It’s ‘Necessary’ UK Acts on Northern Ireland Protocol: Attorney General

The UK government’s top legal adviser has said “it’s only right” that the government takes action over the Northern Ireland Protocol, suggesting the UK is likely to suspend parts of the post-Brexit trade deal.

Suella Braverman, attorney general for England and Wales and advocate general for Northern Ireland, on May 12 blamed the European Union over its “interpretation and application” of the agreement, which she said created a de facto sea border between Northern Ireland and the rest of the UK.

The Northern Ireland Protocol is part of the UK’s Brexit deal that leaves Northern Ireland in the E.U.’s single market and customs union. It was created to avoid a border between Northern Ireland and the Republic of Ireland as a visible border may risk resurrecting sectarian violence between Irish nationalists and unionists.

But the largest unionist party, Democratic Unionist Party (DUP), has refused to accept the deal, and has collapsed Northern Ireland’s government in protest. The newly elective Northern Ireland Assembly, the region’s Parliament, cannot function either as the DUP today refused to nominate a speaker.

Ministers have said they could trigger Article 16 of the protocol—which allows either side to suspend some of the arrangements.

Speaking on the BBC’s Question Time on Thursday, Braverman said the E.U. had applied a disproportionate number of border checks on goods crossing the Irish Sea and said she believes it has become “painfully, apparently necessary” that the UK takes action over the Protocol.

Asked about a The Times of London report that said she had greenlighted the suspension of large parts of the Protocol, Braveman said she could neither confirm nor deny the information, adding, “What is undeniable and what is clear is that there are real problems in Northern Ireland caused by the E.U.’s interpretation and application of the protocol.”

“The economy of Northern Ireland is worth less than 1 percent of the whole E.U. economy, but yet the number of checks that they are applying on the Irish Sea is totally out of proportion to that and is disproportionately bigger than the number of checks they apply on the rest of their borders,” she said.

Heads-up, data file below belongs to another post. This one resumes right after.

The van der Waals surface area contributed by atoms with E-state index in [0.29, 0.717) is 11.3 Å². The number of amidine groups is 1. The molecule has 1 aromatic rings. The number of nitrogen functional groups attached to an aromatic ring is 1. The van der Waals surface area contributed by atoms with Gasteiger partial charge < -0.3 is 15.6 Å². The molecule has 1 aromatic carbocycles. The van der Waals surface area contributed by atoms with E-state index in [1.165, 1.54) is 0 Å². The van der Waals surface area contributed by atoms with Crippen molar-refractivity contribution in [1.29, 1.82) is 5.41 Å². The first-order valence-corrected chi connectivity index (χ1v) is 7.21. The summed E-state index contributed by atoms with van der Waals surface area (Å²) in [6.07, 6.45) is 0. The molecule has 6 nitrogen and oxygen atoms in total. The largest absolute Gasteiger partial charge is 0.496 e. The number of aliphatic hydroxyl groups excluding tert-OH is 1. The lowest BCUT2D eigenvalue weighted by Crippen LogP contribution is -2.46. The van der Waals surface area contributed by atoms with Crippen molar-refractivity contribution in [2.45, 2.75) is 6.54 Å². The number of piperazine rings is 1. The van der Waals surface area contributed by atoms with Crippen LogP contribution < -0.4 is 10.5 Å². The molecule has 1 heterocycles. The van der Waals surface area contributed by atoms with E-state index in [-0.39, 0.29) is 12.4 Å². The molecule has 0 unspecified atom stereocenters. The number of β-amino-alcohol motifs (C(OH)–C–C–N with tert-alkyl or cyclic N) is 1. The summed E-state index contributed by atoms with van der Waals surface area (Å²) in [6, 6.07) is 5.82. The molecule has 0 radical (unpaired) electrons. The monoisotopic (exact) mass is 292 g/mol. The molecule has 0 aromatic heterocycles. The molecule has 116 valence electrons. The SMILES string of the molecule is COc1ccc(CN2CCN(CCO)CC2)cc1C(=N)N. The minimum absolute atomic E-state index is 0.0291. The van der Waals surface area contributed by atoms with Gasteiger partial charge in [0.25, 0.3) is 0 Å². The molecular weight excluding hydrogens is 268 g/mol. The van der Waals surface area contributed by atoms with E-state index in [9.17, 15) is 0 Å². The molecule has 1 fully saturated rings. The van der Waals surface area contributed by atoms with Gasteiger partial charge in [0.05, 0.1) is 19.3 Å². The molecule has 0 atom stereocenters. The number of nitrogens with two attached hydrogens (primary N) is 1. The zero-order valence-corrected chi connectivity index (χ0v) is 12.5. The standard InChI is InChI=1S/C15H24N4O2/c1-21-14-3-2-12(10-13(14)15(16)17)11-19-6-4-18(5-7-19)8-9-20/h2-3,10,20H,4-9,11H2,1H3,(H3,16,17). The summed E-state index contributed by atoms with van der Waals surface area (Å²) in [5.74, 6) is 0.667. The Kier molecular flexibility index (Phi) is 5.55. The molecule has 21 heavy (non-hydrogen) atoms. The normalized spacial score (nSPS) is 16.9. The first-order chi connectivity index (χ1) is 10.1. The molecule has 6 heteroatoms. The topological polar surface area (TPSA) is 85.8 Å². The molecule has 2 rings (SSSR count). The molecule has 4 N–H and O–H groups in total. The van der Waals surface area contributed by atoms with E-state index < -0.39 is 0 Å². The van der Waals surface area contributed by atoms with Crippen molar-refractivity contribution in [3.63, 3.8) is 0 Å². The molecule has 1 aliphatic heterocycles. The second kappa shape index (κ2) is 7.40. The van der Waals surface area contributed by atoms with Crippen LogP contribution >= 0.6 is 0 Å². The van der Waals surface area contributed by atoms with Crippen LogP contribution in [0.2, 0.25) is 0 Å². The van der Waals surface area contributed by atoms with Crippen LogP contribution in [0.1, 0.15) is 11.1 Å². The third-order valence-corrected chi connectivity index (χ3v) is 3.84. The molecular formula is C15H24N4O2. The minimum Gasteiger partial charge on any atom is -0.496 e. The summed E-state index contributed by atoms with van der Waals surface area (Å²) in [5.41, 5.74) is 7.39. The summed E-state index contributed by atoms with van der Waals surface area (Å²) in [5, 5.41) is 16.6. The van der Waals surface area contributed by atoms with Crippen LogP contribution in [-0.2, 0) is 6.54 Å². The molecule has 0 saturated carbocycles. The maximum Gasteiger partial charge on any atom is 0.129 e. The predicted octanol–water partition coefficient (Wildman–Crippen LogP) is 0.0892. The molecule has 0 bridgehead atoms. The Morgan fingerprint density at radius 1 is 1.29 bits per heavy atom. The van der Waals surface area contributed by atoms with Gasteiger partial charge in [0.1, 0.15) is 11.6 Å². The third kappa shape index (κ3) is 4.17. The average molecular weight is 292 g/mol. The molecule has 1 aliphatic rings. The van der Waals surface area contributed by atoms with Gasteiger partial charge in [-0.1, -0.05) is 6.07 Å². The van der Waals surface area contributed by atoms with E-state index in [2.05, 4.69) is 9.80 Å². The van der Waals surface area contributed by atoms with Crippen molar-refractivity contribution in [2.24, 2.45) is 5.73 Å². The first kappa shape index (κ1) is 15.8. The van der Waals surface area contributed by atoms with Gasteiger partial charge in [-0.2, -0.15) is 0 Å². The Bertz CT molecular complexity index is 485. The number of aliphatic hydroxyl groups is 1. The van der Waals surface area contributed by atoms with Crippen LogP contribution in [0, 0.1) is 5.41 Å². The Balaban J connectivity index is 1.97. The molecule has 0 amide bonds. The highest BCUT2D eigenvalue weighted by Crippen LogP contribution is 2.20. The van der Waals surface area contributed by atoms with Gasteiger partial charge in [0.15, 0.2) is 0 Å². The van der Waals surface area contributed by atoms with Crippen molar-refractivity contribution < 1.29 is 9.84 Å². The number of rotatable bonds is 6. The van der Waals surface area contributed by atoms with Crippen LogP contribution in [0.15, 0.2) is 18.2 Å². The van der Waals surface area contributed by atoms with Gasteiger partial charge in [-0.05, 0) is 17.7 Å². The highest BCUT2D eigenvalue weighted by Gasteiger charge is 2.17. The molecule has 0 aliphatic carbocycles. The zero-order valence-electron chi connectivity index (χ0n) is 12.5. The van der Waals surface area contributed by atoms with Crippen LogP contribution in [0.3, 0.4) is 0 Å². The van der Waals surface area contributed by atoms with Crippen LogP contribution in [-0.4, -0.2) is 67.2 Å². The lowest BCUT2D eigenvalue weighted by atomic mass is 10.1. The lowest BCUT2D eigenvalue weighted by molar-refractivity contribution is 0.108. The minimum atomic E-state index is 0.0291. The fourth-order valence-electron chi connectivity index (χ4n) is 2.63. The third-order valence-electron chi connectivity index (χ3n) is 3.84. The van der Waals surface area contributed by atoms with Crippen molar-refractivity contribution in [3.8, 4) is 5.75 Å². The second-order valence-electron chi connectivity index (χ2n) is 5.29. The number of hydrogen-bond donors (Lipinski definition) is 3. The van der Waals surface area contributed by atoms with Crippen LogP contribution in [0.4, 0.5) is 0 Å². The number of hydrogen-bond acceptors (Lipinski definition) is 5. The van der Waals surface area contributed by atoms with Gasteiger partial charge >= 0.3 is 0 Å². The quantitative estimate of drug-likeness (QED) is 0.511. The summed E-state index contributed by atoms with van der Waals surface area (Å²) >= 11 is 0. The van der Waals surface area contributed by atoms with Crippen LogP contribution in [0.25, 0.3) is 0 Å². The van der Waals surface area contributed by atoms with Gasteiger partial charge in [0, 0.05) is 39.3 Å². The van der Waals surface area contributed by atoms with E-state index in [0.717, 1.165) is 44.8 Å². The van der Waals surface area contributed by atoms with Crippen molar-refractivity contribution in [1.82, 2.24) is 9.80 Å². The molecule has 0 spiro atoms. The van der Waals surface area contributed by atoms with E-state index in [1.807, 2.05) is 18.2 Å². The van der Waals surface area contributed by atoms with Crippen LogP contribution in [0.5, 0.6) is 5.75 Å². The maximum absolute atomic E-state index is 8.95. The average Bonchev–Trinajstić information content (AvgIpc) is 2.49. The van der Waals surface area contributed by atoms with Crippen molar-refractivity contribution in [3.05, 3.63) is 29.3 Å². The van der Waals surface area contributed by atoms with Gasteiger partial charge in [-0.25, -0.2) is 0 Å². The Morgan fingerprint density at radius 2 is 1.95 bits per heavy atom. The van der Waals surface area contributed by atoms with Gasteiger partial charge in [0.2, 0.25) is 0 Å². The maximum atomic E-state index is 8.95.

“It doesn’t make sense, and therefore, I think it’s only right that we do take action.”

Braveman stressed that the decision on whether or not to go forward with suspending parts of the agreement lies with the government, but argued the step has become “painfully, apparently necessary” in order to protect the integrity of the UK, remove trade barriers, and make sure both the unionists and the nationalists feel they are part of Northern Ireland.

Sir Jonathan Jones QC, who resigned as the head of the government legal department in 2020 over a previous attempt to override the protocol, warned the move could break international law.

“If that’s been proposed now then that’s seriously problematic, and it feels like a rerun of what happened two years ago when the government was proposing to break international law,” he told BBC Radio 4’s “PM” programme.

“We know that the E.U. will be very cross if that happens and I think it’s understandable that they would be cross. Because this would be a unilateral act and it would very severely damage the relationship we will continue to need with the E.U. post-Brexit.”

Irish Foreign Affairs Minister Simon Coveney speaking to the media outside Grand Central Hotel in Belfast, Northern Ireland, on May 11, 2022. (Rebecca Black/PA)

Ireland’s Foreign Affairs Minister Simon Coveney said that unilaterally suspending the Protocol would be “anti-democratic” on the UK’s part.

Coveney told BBC Radio Four that if the UK government would be “deliberately deciding to breach international law” if it does rip up the Protocol, adding, “It means that the British Government would be deliberately acting in an anti-democratic way because 53 of the 90 MLAs elected to the Assembly in Northern Ireland are supportive of the protocol.”

In the Northern Ireland election on May 5, the nationalist Sinn Féin Party gained 27 seats, becoming the largest party in Stormont for the first time, while the DUP slid to the second with 25 seats.

Among the 90 newly elected MLAs (lawmakers), 37 registered as unionists and 35 as nationalists, with 18 didn’t register as either.

Lily Zhou


Lily Zhou is a freelance writer mostly covering UK news for The Epoch Times.

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